Did you know that there are two Paris Cathedrals? Notre Dame symbolises Paris, especially since the devastating fire which nearly destroyed it, but there is another Paris cathedral, just as full of historical significance and just as beautiful. The Basilique St Denis is always worth a visit, but especially now that seeing inside Notre Dame is not an option until the repairs are finished, hopefully for the Paris Olympics in 2024.
The Basilique St Denis
Built a little earlier than Notre Dame, in 1137, the Basilique St Denis began with an unforgettable story, that of St Denis himself, executed as a Christian martyr in 250 AD at the ‘the mountain of martyrs’, known today as Montmartre. St Denis is said to have picked up his own head and carried it several miles to the place where he wished to be buried, and so the church built there in his memory was named after him.
Soon, most French kings and queens were buried there and if you visit today you will see about 70 of their tombs. The Basilique St Denis is a little out of the centre of Paris, but an easy two-minute walk from the metro station with the same name, the last stop but one at the northern end of Line 13.
As soon as you walk in, you will be struck by its medieval beauty: soaring arches and stained glass windows providing, as its 12 century builder Abbé Suger hoped it would, a sanctuary ‘pervaded by a wonderful and continuous light’. Wander its peaceful interior to see the tombs of long-dead kings with evocative names – Louis le Gros, Philippe le Hardi and poor little Jean le Posthume, born in 1316 after the death of his father Louis X, only to die himself 5 days later.
More famously, Henri II and his wife Catherine de Medici have a dramatic double tomb, with black marble statues showing them at prayer over a white marble tomb, depicting their corpses. Best-known are the life-size statues of Louis XVI and Marie Antoinette, installed here in the 19th century when the horror of their execution was fading. Nearby, set into a wall in the crypt, is the mummified heart of their ten year-old son, Louis-Charles.
Jousting and Pageants
Some of France’s key historical moments took place at St Denis. In the 14th century, Charles VI’s new knights were ‘dubbed’ here, followed by banqueting and a three day jousting tournament. Some kings were crowned here, others who were crowned at Reims made their triumphal entry into Paris from St Denis. In 1515, the flamboyant Francois I rode along in splendour, casting gold coins into the watching crowd and followed by a huge entourage of nobles, pages, musicians and 400 archers.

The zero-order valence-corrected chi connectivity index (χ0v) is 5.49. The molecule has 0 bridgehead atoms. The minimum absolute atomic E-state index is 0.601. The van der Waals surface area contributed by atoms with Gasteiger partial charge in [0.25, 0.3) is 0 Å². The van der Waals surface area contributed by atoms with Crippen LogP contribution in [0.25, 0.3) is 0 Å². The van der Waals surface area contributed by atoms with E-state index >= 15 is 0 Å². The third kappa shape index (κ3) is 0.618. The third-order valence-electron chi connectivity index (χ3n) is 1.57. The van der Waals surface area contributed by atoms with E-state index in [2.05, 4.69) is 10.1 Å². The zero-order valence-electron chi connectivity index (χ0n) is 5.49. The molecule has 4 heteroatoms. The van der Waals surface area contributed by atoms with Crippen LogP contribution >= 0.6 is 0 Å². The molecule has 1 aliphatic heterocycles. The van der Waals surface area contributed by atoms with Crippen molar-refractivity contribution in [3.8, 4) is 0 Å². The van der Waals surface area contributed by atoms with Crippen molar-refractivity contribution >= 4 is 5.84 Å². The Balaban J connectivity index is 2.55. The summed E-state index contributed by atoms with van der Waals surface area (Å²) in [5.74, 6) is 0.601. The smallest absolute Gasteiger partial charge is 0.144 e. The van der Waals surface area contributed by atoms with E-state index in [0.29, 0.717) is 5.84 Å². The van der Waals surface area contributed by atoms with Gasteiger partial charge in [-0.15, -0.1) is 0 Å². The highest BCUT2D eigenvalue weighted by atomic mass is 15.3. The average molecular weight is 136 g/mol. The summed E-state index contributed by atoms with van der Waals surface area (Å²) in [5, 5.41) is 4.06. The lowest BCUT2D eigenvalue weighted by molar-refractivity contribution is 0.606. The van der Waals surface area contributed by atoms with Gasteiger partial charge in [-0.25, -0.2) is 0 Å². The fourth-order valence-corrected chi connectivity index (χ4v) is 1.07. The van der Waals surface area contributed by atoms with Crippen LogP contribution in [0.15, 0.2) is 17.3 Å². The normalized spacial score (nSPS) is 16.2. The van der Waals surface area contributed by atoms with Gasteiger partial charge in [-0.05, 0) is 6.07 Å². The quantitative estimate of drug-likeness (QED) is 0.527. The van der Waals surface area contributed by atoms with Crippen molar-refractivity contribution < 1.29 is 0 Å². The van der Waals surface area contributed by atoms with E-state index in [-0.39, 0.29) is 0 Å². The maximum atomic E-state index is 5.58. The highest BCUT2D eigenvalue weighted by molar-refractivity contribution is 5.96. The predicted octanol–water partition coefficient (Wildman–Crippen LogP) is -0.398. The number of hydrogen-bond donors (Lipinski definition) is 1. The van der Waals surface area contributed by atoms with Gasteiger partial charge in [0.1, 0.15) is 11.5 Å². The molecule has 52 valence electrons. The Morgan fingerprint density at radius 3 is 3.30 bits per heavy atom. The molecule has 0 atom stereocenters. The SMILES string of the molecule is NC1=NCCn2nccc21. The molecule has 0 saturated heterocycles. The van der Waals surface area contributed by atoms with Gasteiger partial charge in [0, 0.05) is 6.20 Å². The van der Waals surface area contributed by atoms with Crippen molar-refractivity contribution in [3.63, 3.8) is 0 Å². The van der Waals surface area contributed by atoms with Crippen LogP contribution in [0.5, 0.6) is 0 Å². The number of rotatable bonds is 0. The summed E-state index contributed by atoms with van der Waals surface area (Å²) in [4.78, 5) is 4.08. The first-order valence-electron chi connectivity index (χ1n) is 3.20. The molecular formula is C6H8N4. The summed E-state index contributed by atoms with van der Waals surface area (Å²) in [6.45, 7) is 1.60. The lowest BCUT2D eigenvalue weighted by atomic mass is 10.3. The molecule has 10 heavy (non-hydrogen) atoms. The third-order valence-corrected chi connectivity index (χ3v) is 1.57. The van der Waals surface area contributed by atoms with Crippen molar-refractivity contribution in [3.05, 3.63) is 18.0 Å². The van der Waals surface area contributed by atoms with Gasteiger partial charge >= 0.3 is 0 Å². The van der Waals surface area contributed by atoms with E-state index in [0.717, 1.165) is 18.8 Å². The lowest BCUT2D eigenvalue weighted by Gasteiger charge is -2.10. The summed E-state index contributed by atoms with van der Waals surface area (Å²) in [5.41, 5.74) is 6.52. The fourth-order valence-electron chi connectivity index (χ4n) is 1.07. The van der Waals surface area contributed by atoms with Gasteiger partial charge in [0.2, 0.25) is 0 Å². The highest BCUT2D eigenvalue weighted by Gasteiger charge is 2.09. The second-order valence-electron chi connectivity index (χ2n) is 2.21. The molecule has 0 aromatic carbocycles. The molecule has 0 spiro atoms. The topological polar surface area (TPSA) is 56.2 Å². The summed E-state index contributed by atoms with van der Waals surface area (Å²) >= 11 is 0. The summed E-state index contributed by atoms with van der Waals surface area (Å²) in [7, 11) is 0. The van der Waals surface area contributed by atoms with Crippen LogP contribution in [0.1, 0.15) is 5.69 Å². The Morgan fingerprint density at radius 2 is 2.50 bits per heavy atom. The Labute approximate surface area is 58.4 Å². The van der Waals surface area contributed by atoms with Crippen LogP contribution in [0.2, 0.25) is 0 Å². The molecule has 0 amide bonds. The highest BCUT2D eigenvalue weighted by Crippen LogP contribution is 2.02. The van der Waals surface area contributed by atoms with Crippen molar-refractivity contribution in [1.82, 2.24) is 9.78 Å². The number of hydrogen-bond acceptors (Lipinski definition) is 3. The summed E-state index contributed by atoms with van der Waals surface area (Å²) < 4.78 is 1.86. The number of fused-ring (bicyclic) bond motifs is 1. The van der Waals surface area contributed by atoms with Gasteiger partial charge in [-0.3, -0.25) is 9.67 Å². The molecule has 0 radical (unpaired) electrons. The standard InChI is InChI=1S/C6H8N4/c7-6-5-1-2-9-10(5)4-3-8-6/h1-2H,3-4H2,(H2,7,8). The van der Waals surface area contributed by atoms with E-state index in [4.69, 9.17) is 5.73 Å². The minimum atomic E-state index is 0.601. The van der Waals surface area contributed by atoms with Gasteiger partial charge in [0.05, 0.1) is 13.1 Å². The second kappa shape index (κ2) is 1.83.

It was here too that Henri IV, a Huguenot, converted to Catholicism to make himself more acceptable as king, famously remarking that ‘Paris is worth a mass.’ It’s a wonder that the Basilique St Denis is not better-known, for to wander among the many royal tombs from so long ago is to walk through French history: Pépin le Bref, Philippe le Hardi, Berthe au grand pied and such romantically-named queens as Isabelle d’Aragon and Béatrice de Bourbon. Most unforgettable of all is the tiny marble effigy of Jean le Posthume, who died aged just 5 days old. Remember too that Saint-Denis is far less crowded than Notre Dame.
In Notre Dame too, you are treading on multiple layers of history. At the posthumous retrial of Joan of Arc in 1455, her mother pleaded that the original guilty verdict was ‘perfidious, violent, iniquitous and without shadow of right’ and it was indeed declared ‘null, invalid, worthless.’ Napoleon arranged for his coronation to be held here, inviting the pope to do the honours, but then snubbed him at the last minute and placed the crown on his head himself. His mother, disliking her son’s mighty ambition, had declined to attend, but Napoleon made sure that the artist Jacques Louis David included her in his painting of the event.
A Te Deum was said at Notre Dame at the end of World War 1 in 1918, and in August 1944 General de Gaulle himself attended a service here to mark the liberation of Paris from German occupation. It was arranged so hastily that gunshots could still be heard in the streets outside. No wonder the Parisian authorities are so keen to have Notre Dame re-opened in time for the Olympics. It has been part of so many great events in the city.
Inside Notre Dame
When you can get back inside, things to look out for include the enormous rose windows which were saved from the fire and will be re-fitted. The one on the North Side, predominantly blue in colour, shows Mary, surrounded by figures from the Old Testament and is the original glass from the 13th century. The South Rose Window shows Christ himself, surrounded by the Apostles.
Other treasures which were saved from the fire and will be on display again include the cathedral’s collection of sacred relics, including the Crown of Thorns and a piece of the True Cross. As you leave the building, look out for the bronze star set into the pavement in the courtyard in front of the cathedral. It marks ‘kilometre zero,’ the spot from which the distance from anywhere in France to Paris is measured, more proof that Notre Dame is seen as the heart of Paris and of France itself.